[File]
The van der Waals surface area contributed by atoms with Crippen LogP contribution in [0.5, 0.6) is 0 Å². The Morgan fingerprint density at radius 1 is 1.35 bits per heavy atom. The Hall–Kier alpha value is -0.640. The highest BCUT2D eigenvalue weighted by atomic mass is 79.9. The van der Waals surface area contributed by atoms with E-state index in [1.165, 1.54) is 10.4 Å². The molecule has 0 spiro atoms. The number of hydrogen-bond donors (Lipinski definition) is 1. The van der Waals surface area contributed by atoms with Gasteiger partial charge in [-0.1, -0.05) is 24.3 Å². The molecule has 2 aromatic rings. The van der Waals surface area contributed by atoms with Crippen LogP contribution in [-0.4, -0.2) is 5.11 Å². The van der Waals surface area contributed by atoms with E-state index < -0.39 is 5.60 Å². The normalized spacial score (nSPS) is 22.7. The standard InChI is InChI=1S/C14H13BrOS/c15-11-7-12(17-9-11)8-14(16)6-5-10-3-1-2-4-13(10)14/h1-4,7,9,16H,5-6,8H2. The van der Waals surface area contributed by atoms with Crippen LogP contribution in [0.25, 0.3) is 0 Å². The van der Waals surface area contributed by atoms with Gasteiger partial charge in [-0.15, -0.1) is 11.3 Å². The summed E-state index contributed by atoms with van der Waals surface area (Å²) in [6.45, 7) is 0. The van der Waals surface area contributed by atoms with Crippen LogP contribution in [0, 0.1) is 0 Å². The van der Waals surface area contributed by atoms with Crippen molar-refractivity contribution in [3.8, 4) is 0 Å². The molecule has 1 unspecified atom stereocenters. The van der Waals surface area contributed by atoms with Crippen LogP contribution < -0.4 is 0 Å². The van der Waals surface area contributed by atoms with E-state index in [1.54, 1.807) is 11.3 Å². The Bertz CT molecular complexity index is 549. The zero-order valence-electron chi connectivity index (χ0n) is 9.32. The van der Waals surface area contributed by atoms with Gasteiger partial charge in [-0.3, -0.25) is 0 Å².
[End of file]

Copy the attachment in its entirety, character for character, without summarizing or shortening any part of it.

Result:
The van der Waals surface area contributed by atoms with Crippen LogP contribution in [0.5, 0.6) is 0 Å². The Morgan fingerprint density at radius 1 is 1.35 bits per heavy atom. The Hall–Kier alpha value is -0.640. The highest BCUT2D eigenvalue weighted by atomic mass is 79.9. The van der Waals surface area contributed by atoms with E-state index in [1.165, 1.54) is 10.4 Å². The molecule has 0 spiro atoms. The number of hydrogen-bond donors (Lipinski definition) is 1. The van der Waals surface area contributed by atoms with Gasteiger partial charge in [-0.1, -0.05) is 24.3 Å². The molecule has 2 aromatic rings. The van der Waals surface area contributed by atoms with Crippen LogP contribution in [-0.4, -0.2) is 5.11 Å². The van der Waals surface area contributed by atoms with E-state index < -0.39 is 5.60 Å². The normalized spacial score (nSPS) is 22.7. The standard InChI is InChI=1S/C14H13BrOS/c15-11-7-12(17-9-11)8-14(16)6-5-10-3-1-2-4-13(10)14/h1-4,7,9,16H,5-6,8H2. The van der Waals surface area contributed by atoms with Crippen LogP contribution in [0.25, 0.3) is 0 Å². The van der Waals surface area contributed by atoms with Gasteiger partial charge in [-0.15, -0.1) is 11.3 Å². The summed E-state index contributed by atoms with van der Waals surface area (Å²) in [6.45, 7) is 0. The van der Waals surface area contributed by atoms with Crippen LogP contribution in [0, 0.1) is 0 Å². The van der Waals surface area contributed by atoms with Crippen molar-refractivity contribution in [3.8, 4) is 0 Å². The molecule has 1 unspecified atom stereocenters. The van der Waals surface area contributed by atoms with Crippen LogP contribution < -0.4 is 0 Å². The van der Waals surface area contributed by atoms with E-state index in [1.54, 1.807) is 11.3 Å². The Bertz CT molecular complexity index is 549. The zero-order valence-electron chi connectivity index (χ0n) is 9.32. The van der Waals surface area contributed by atoms with Gasteiger partial charge in [-0.3, -0.25) is 0 Å².